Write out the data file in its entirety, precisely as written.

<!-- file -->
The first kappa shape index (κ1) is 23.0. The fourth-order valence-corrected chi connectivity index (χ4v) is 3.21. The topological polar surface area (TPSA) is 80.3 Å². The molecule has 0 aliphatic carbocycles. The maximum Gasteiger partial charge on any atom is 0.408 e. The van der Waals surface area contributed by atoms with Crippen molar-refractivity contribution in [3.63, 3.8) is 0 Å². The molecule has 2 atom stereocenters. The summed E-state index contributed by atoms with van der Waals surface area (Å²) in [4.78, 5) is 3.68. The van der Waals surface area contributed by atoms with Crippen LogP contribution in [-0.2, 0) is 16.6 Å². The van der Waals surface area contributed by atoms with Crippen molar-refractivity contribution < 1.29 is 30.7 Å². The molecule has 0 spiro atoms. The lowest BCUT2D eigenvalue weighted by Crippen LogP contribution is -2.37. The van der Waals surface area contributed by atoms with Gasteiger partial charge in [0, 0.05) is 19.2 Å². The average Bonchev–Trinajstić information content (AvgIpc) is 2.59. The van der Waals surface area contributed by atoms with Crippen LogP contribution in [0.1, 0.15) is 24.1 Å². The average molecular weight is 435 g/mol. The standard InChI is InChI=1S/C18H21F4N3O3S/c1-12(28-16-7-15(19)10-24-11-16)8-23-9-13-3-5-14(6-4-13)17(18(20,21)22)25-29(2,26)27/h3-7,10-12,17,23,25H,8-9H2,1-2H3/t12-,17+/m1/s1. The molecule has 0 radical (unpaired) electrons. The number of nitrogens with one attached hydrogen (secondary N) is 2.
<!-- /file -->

The first kappa shape index (κ1) is 23.0. The fourth-order valence-corrected chi connectivity index (χ4v) is 3.21. The topological polar surface area (TPSA) is 80.3 Å². The molecule has 0 aliphatic carbocycles. The maximum Gasteiger partial charge on any atom is 0.408 e. The van der Waals surface area contributed by atoms with Crippen molar-refractivity contribution in [3.63, 3.8) is 0 Å². The molecule has 2 atom stereocenters. The summed E-state index contributed by atoms with van der Waals surface area (Å²) in [4.78, 5) is 3.68. The van der Waals surface area contributed by atoms with Crippen LogP contribution in [-0.2, 0) is 16.6 Å². The van der Waals surface area contributed by atoms with Crippen molar-refractivity contribution < 1.29 is 30.7 Å². The molecule has 0 spiro atoms. The lowest BCUT2D eigenvalue weighted by Crippen LogP contribution is -2.37. The van der Waals surface area contributed by atoms with Gasteiger partial charge in [0, 0.05) is 19.2 Å². The average Bonchev–Trinajstić information content (AvgIpc) is 2.59. The van der Waals surface area contributed by atoms with Crippen LogP contribution in [0.1, 0.15) is 24.1 Å². The average molecular weight is 435 g/mol. The standard InChI is InChI=1S/C18H21F4N3O3S/c1-12(28-16-7-15(19)10-24-11-16)8-23-9-13-3-5-14(6-4-13)17(18(20,21)22)25-29(2,26)27/h3-7,10-12,17,23,25H,8-9H2,1-2H3/t12-,17+/m1/s1. The molecule has 0 radical (unpaired) electrons. The number of nitrogens with one attached hydrogen (secondary N) is 2.